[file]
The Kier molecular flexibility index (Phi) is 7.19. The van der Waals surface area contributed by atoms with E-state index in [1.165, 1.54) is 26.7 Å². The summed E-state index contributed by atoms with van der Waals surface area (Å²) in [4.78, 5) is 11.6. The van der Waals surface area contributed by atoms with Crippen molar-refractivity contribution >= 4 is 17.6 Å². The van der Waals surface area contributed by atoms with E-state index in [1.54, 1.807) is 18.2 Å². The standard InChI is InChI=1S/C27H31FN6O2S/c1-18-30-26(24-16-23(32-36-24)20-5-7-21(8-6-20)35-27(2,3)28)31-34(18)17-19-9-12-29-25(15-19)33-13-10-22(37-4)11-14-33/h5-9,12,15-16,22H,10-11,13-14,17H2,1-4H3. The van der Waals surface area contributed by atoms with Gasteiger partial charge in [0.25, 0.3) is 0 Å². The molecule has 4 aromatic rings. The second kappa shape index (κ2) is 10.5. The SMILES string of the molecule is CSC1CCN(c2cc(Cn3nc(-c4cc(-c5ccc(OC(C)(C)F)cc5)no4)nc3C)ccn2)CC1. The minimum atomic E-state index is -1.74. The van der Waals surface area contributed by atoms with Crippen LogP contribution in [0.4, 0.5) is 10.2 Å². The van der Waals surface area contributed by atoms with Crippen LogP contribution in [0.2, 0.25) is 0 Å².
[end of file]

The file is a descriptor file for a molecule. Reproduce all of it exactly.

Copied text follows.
The Kier molecular flexibility index (Phi) is 7.19. The van der Waals surface area contributed by atoms with E-state index in [1.165, 1.54) is 26.7 Å². The summed E-state index contributed by atoms with van der Waals surface area (Å²) in [4.78, 5) is 11.6. The van der Waals surface area contributed by atoms with Crippen molar-refractivity contribution >= 4 is 17.6 Å². The van der Waals surface area contributed by atoms with E-state index in [1.54, 1.807) is 18.2 Å². The standard InChI is InChI=1S/C27H31FN6O2S/c1-18-30-26(24-16-23(32-36-24)20-5-7-21(8-6-20)35-27(2,3)28)31-34(18)17-19-9-12-29-25(15-19)33-13-10-22(37-4)11-14-33/h5-9,12,15-16,22H,10-11,13-14,17H2,1-4H3. The van der Waals surface area contributed by atoms with Gasteiger partial charge in [0.25, 0.3) is 0 Å². The molecule has 4 aromatic rings. The second kappa shape index (κ2) is 10.5. The SMILES string of the molecule is CSC1CCN(c2cc(Cn3nc(-c4cc(-c5ccc(OC(C)(C)F)cc5)no4)nc3C)ccn2)CC1. The minimum atomic E-state index is -1.74. The van der Waals surface area contributed by atoms with Crippen LogP contribution in [0.4, 0.5) is 10.2 Å². The van der Waals surface area contributed by atoms with Crippen LogP contribution in [0.2, 0.25) is 0 Å².